On 10 January 2016, Dr Charlotte Hemmings (University of Oxford) gave a seminar at SOAS University of London entitled “Beyond a two-way typology of Western Austronesian”. The seminar dealt with the typological classification of Kelabit (ISO 639-3 code kzi, Glottolog code kela1258), an endangered Austronesian language spoken by about 5,000 people in Bario village and other locations in the Kelabit Highlands region of Sarawak, East Malaysia. Charlotte conducted documentary and descriptive fieldwork on Kelabit (2013-15) and completed her PhD on the language at SOAS in 2016; her thesis includes a sketch grammar of Kelabit, which was previously poorly described, and an in-depth study of its verb system, especially the 3-way voice contrast (Actor voice, Undergoer Voice, and Instrument Voice). Charlotte is now a Leverhulme Early Career fellow at the University of Oxford and continues to research morphosyntactic variation in the languages of Northern Sarawak with a particular focus on how syntactic choices are related to information structure
In this seminar Charlotte looks at the wider question of how Western Austronesian languages (roughly, languages in Taiwan, the Philippines, Madagascar and the western half of Indonesia) can be classified typologically:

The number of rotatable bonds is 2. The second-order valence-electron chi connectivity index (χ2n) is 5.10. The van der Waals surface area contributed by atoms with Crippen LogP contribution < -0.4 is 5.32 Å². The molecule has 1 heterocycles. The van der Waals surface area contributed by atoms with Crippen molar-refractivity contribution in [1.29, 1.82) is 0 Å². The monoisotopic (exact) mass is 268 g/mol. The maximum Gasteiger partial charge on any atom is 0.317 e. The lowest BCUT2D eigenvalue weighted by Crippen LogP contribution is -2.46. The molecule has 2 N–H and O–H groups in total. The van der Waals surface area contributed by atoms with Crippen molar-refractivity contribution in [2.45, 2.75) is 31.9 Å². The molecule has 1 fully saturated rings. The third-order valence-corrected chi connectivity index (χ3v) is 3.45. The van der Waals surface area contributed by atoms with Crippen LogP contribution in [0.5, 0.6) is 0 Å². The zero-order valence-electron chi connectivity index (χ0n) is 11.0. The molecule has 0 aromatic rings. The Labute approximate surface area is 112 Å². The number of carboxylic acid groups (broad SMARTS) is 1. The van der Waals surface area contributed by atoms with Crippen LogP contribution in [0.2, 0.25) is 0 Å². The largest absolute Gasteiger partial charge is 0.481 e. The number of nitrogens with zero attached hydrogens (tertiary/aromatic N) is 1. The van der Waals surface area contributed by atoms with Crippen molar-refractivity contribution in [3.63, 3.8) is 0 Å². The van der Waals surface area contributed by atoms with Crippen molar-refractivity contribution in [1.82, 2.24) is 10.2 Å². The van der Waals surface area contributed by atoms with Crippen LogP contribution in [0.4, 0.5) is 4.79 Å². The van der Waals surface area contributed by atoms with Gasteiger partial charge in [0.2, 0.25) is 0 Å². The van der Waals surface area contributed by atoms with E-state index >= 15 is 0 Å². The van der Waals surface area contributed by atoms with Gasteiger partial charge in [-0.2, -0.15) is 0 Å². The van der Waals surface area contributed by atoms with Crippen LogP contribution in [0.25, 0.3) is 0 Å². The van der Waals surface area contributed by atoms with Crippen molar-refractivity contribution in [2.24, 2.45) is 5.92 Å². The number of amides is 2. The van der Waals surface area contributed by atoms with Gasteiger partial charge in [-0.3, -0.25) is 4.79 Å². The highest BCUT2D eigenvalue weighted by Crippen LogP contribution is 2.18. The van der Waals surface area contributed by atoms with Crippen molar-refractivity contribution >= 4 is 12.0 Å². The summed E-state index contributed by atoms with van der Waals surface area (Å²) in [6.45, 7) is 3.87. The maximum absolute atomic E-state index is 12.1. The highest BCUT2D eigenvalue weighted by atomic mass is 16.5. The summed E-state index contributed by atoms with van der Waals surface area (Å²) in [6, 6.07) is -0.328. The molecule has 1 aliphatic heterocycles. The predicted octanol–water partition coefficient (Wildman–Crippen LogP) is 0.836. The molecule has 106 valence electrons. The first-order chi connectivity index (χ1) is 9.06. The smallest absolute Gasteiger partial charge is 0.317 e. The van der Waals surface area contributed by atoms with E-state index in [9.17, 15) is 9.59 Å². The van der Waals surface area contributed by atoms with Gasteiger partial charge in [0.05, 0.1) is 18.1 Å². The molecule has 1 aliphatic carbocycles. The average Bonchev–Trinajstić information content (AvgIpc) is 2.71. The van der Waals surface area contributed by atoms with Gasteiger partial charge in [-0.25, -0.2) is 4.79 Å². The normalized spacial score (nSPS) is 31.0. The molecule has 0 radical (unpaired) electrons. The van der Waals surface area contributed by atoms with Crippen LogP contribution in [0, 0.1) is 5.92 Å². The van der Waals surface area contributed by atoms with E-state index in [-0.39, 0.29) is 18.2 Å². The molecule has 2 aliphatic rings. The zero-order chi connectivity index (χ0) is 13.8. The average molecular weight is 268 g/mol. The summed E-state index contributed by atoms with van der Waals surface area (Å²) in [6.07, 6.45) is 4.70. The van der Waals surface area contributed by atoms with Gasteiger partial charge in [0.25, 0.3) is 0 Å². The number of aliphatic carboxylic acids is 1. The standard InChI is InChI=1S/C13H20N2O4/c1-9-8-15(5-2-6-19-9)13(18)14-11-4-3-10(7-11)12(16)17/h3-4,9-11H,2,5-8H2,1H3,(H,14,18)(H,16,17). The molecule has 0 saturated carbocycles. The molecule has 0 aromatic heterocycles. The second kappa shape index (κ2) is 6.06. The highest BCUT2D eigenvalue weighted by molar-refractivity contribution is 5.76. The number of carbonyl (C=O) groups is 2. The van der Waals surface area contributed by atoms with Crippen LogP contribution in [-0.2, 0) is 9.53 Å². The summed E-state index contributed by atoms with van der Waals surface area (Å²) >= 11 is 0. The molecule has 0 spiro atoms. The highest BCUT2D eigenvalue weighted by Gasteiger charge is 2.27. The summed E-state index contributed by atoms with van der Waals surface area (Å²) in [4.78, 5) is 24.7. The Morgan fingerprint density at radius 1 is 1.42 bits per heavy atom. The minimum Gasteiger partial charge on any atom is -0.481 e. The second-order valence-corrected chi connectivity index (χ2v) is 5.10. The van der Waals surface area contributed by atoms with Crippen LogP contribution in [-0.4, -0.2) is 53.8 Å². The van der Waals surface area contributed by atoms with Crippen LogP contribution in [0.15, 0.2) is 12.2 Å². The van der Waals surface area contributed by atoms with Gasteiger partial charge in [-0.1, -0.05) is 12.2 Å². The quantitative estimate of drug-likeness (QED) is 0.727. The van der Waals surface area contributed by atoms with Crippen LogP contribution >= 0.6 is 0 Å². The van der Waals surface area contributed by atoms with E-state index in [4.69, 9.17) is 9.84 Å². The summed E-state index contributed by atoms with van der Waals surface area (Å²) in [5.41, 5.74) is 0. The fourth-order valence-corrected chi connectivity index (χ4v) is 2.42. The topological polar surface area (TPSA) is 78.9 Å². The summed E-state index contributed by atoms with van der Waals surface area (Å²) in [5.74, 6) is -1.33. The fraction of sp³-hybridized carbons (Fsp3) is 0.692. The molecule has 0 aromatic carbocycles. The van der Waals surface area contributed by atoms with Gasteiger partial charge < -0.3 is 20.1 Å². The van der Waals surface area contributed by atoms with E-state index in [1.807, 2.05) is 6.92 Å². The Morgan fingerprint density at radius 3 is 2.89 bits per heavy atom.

Western Austronesian languages are often classified into Philippine-type and Indonesian-type on the basis of structural properties (see Arka & Ross 2005). In this talk, I demonstrate that the two way classification is not sufficient for two main reasons. Firstly, not all languages within a single category are alike and, secondly, there are languages spoken in transitional areas that are not neatly captured by either of the two groups. Using the examples of voice systems and word order – which are often used to distinguish between Philippine-type and Indonesian-type languages – I propose that a better approach is to establish the full extent of variation and highlight the importance of including underdescribed languages in this endeavour. Establishing parameters of variation enables a better understanding of how the structural properties relate to one another and possible paths of historical change.
The video of Charlotte’s seminar is available below and a PDF of the handout (which she refers to throughout) can be downloaded here.